Please use this identifier to cite or link to this item: http://dx.doi.org/10.14279/depositonce-229
Main Title: Analytik, Vorkommen und Verhalten aromatischer Sulfonamide in der aquatischen Umwelt
Translated Title: Analysis and behaviour of aromatic sulfonamides in the aquatic environment
Author(s): Hartig, Claudia
Advisor(s): Jekel, Martin
Granting Institution: Technische Universität Berlin, Fakultät III - Prozesswissenschaften
Type: Doctoral Thesis
Language: German
Language Code: de
Abstract: Subject of this PhD-thesis are the analysis and behaviour of aromatic sulfonamides as organic micropollutants in the aquatic environment. On the grounds of their widespread application, bacteriostatics as well as benzene- and toluenesulfonamides (BTS) are investigated. Analysis of the sulfonamides consists of solid-phase extraction (LiChrolut EN) and HPLC-MS/MS. Limits of detection vary from 0.1-20 ng/L. The MS/MS detection is carried out in SRM mode. Matrix effects of the investigated secondary municipal effluent and surface water result in ionisation enhancement for most sulfonamides. The quantitation is carried out by internal calibration (stable isotopically-tagged internal standard). For identification purposes, product ion scans and SRM are utilised, false positive results are thus excluded as far as possible. As physicochemical methods for the removal of sulfonamides, nanofiltration and adsorption on powdered activated carbon (PAC) are investigated in laboratory systems. Nanofiltration with a membrane of a molecular weight cut off of 1000 g/mol leads to rejection rates of 50-75% at pH 5.4 and of 75-90% at pH 8 for the bacteriostatics. Rejection rates of BTS amount to 10-45% at both pH values. In single component solution, sulfmethoxazole and N-n-butylbenzenesulfonamide are well adsorbable on PAC. In spiked microfiltered secondary effluent, their adsorbability drops markedly. Filtration of this effluent with a tight ultrafiltration membrane leads to a better adsorbability of the sulfonamides in the permeates as compared to the feed water. Biological degradation is tested in aerobic batch tests (Zahn-Wellens) as well as in aerobic and anaerobic/anoxic soil columns. In the batch tests, all bacteriostatics are degradable. Two metabolites are identified. From their structure, the structure of the degradation products of the other bacteriostatics can be deduced. Three BTS are easily degradable and another three BTS are non-degradable in this test. In the soil columns, the degradability before a background-DOC is investigated. At continuous spiking with small amounts under aerobic conditions, the twelve tested bacteriostatics are degradable. The degradation rate depends on the heteroaromatic moiety. Six examined BTS are non-degradable under these conditions. At peak spiking with high concentrations, none of the sulfonamides is degraded aerobically whereas under anaerobic/anoxic conditions, two out of nine investigated bacteriostatics and four out of eight BTS are partially eliminated. Secondary effluents, receiving waters, surface waters, bank filtrates and raw waters are analysed for sulfonamides. In the investigated Berlin area, the bacteriostatics sulfmethoxazole, sulfadiazine, and sulfamerazine and the BTS N-n-butylbenzenesulfonamide, N-ethyltoluenesulfonamide, N-(phenylsulfonyl)sarcosine, and N-methylbenzenesulfonamide are detected. Effluent concentrations of municipal waste water treatment plants amount to 1-2000 ng/L, depending on the sulfonamide. It is shown that sulfonamides in the other water compartments originate from these treatment plants. Concentrations here range from 0-250 ng/L, depending on dilution and biological degradation. Waters from other regions exhibit different sulfonamide compositions and concentrations. In bank filtration, the concentrations depend on the water carrying path of the sulfonamides through the underground with the redox milieu as the most influential parameter.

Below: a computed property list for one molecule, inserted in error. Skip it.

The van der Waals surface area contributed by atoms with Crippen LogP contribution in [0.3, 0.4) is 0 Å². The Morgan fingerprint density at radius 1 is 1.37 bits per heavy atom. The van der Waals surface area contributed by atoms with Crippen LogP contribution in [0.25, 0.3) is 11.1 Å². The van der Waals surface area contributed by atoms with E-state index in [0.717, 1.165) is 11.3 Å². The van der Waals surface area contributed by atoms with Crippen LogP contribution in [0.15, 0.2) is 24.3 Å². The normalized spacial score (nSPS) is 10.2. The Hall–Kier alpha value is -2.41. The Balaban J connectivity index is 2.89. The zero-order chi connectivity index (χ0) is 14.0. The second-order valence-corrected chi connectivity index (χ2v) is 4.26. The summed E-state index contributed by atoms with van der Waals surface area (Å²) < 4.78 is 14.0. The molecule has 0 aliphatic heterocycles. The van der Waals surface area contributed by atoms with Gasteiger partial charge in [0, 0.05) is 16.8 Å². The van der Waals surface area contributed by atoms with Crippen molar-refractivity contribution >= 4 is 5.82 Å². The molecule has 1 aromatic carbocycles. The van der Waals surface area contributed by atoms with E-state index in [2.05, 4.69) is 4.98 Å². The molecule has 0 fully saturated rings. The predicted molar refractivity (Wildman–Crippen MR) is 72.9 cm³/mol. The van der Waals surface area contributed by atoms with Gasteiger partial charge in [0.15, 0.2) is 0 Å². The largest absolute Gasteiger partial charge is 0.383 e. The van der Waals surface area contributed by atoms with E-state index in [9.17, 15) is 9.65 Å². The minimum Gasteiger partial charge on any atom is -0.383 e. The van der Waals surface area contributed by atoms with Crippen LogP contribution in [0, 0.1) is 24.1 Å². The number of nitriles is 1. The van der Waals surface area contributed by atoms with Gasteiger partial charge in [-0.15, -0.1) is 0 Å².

URI: urn:nbn:de:kobv:83-opus-1315
http://depositonce.tu-berlin.de/handle/11303/526
http://dx.doi.org/10.14279/depositonce-229
Exam Date: 29-Aug-2000
Issue Date: 1-Nov-2000
Date Available: 1-Nov-2000
DDC Class: 540 Chemie und zugeordnete Wissenschaften
Subject(s): Adsorption
Aquatic environment
Aromatic sulfonamides
Bacteriostatics
Biodegradation
HPLC
Mass spectrometry
Micropollutants
Nanofiltration
Usage rights: Terms of German Copyright Law
Appears in Collections:Technische Universität Berlin » Fakultäten & Zentralinstitute » Fakultät 3 Prozesswissenschaften » Publications

Files in This Item:
File Description SizeFormat 
Dokument_36.pdf5,98 MBAdobe PDFThumbnail
View/Open


Items in DepositOnce are protected by copyright, with all rights reserved, unless otherwise indicated.